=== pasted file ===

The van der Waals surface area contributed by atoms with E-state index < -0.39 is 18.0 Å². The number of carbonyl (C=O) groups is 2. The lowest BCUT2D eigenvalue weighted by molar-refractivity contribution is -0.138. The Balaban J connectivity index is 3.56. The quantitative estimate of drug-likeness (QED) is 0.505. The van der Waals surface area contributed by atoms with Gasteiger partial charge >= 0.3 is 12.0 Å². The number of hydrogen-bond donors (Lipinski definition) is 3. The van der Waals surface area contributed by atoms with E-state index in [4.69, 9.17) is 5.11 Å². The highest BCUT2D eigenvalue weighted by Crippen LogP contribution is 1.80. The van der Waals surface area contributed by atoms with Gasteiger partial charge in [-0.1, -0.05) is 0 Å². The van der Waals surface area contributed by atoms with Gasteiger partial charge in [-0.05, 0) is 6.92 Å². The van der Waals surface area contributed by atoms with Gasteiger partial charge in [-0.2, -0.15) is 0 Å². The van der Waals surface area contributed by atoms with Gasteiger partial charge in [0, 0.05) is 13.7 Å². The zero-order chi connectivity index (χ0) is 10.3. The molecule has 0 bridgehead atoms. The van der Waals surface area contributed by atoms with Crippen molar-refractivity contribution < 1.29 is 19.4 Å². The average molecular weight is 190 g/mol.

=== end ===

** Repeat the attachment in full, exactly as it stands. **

The van der Waals surface area contributed by atoms with E-state index < -0.39 is 18.0 Å². The number of carbonyl (C=O) groups is 2. The lowest BCUT2D eigenvalue weighted by molar-refractivity contribution is -0.138. The Balaban J connectivity index is 3.56. The quantitative estimate of drug-likeness (QED) is 0.505. The van der Waals surface area contributed by atoms with Gasteiger partial charge >= 0.3 is 12.0 Å². The number of hydrogen-bond donors (Lipinski definition) is 3. The van der Waals surface area contributed by atoms with E-state index in [4.69, 9.17) is 5.11 Å². The highest BCUT2D eigenvalue weighted by Crippen LogP contribution is 1.80. The van der Waals surface area contributed by atoms with Gasteiger partial charge in [-0.1, -0.05) is 0 Å². The van der Waals surface area contributed by atoms with Gasteiger partial charge in [-0.05, 0) is 6.92 Å². The van der Waals surface area contributed by atoms with Gasteiger partial charge in [-0.2, -0.15) is 0 Å². The van der Waals surface area contributed by atoms with Gasteiger partial charge in [0, 0.05) is 13.7 Å². The zero-order chi connectivity index (χ0) is 10.3. The molecule has 0 bridgehead atoms. The van der Waals surface area contributed by atoms with Crippen molar-refractivity contribution < 1.29 is 19.4 Å². The average molecular weight is 190 g/mol.